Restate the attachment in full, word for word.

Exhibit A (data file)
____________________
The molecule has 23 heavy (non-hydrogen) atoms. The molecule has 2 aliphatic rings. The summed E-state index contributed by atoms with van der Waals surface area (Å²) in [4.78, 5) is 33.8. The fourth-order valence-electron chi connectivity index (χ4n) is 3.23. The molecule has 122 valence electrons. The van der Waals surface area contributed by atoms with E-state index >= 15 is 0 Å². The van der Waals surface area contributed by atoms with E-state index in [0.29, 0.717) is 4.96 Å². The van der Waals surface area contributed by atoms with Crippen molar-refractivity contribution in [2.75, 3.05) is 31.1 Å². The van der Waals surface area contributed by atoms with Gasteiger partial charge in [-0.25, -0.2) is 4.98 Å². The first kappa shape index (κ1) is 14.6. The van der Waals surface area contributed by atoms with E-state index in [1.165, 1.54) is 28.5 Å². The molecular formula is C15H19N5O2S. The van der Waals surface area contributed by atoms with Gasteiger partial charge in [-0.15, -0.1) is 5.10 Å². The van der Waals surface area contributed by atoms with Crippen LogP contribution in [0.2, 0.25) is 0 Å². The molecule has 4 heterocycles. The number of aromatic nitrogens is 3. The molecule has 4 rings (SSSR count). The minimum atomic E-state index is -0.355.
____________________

The molecule has 23 heavy (non-hydrogen) atoms. The molecule has 2 aliphatic rings. The summed E-state index contributed by atoms with van der Waals surface area (Å²) in [4.78, 5) is 33.8. The fourth-order valence-electron chi connectivity index (χ4n) is 3.23. The molecule has 122 valence electrons. The van der Waals surface area contributed by atoms with E-state index >= 15 is 0 Å². The van der Waals surface area contributed by atoms with E-state index in [0.29, 0.717) is 4.96 Å². The van der Waals surface area contributed by atoms with Crippen molar-refractivity contribution in [2.75, 3.05) is 31.1 Å². The van der Waals surface area contributed by atoms with Gasteiger partial charge in [-0.25, -0.2) is 4.98 Å². The first kappa shape index (κ1) is 14.6. The van der Waals surface area contributed by atoms with E-state index in [1.165, 1.54) is 28.5 Å². The molecular formula is C15H19N5O2S. The van der Waals surface area contributed by atoms with Gasteiger partial charge in [-0.15, -0.1) is 5.10 Å². The van der Waals surface area contributed by atoms with Crippen LogP contribution in [0.2, 0.25) is 0 Å². The molecule has 4 heterocycles. The number of aromatic nitrogens is 3. The molecule has 4 rings (SSSR count). The minimum atomic E-state index is -0.355.